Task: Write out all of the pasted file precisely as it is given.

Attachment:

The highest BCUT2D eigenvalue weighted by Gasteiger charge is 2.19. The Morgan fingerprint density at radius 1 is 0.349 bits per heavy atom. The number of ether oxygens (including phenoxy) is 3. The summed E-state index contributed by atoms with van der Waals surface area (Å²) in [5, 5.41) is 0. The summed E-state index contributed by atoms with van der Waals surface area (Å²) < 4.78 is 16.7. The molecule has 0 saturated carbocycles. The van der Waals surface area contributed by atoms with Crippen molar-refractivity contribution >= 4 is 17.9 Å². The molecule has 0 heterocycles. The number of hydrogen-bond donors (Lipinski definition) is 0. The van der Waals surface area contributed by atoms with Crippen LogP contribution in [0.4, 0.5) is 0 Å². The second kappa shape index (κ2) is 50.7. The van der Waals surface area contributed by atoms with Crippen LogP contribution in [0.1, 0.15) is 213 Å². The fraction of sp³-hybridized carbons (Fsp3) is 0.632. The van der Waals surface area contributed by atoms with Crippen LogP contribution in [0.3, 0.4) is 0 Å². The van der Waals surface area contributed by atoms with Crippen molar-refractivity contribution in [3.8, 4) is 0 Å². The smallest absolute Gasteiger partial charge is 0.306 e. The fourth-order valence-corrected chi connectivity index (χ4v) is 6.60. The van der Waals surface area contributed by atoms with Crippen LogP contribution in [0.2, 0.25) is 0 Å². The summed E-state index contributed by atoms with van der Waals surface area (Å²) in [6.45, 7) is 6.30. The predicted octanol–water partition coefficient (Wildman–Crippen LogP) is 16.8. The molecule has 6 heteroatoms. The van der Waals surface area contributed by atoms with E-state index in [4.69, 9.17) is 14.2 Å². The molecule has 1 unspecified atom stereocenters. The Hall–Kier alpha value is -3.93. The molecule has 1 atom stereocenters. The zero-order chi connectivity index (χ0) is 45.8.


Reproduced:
The highest BCUT2D eigenvalue weighted by Gasteiger charge is 2.19. The Morgan fingerprint density at radius 1 is 0.349 bits per heavy atom. The number of ether oxygens (including phenoxy) is 3. The summed E-state index contributed by atoms with van der Waals surface area (Å²) in [5, 5.41) is 0. The summed E-state index contributed by atoms with van der Waals surface area (Å²) < 4.78 is 16.7. The molecule has 0 saturated carbocycles. The van der Waals surface area contributed by atoms with Crippen molar-refractivity contribution >= 4 is 17.9 Å². The molecule has 0 heterocycles. The number of hydrogen-bond donors (Lipinski definition) is 0. The van der Waals surface area contributed by atoms with Crippen LogP contribution in [0.4, 0.5) is 0 Å². The second kappa shape index (κ2) is 50.7. The van der Waals surface area contributed by atoms with Crippen LogP contribution in [0.1, 0.15) is 213 Å². The fraction of sp³-hybridized carbons (Fsp3) is 0.632. The van der Waals surface area contributed by atoms with Crippen LogP contribution in [0.3, 0.4) is 0 Å². The van der Waals surface area contributed by atoms with Crippen molar-refractivity contribution in [3.8, 4) is 0 Å². The smallest absolute Gasteiger partial charge is 0.306 e. The fourth-order valence-corrected chi connectivity index (χ4v) is 6.60. The van der Waals surface area contributed by atoms with Crippen LogP contribution in [0.2, 0.25) is 0 Å². The summed E-state index contributed by atoms with van der Waals surface area (Å²) in [6.45, 7) is 6.30. The predicted octanol–water partition coefficient (Wildman–Crippen LogP) is 16.8. The molecule has 6 heteroatoms. The van der Waals surface area contributed by atoms with E-state index in [4.69, 9.17) is 14.2 Å². The molecule has 1 unspecified atom stereocenters. The Hall–Kier alpha value is -3.93. The molecule has 1 atom stereocenters. The zero-order chi connectivity index (χ0) is 45.8.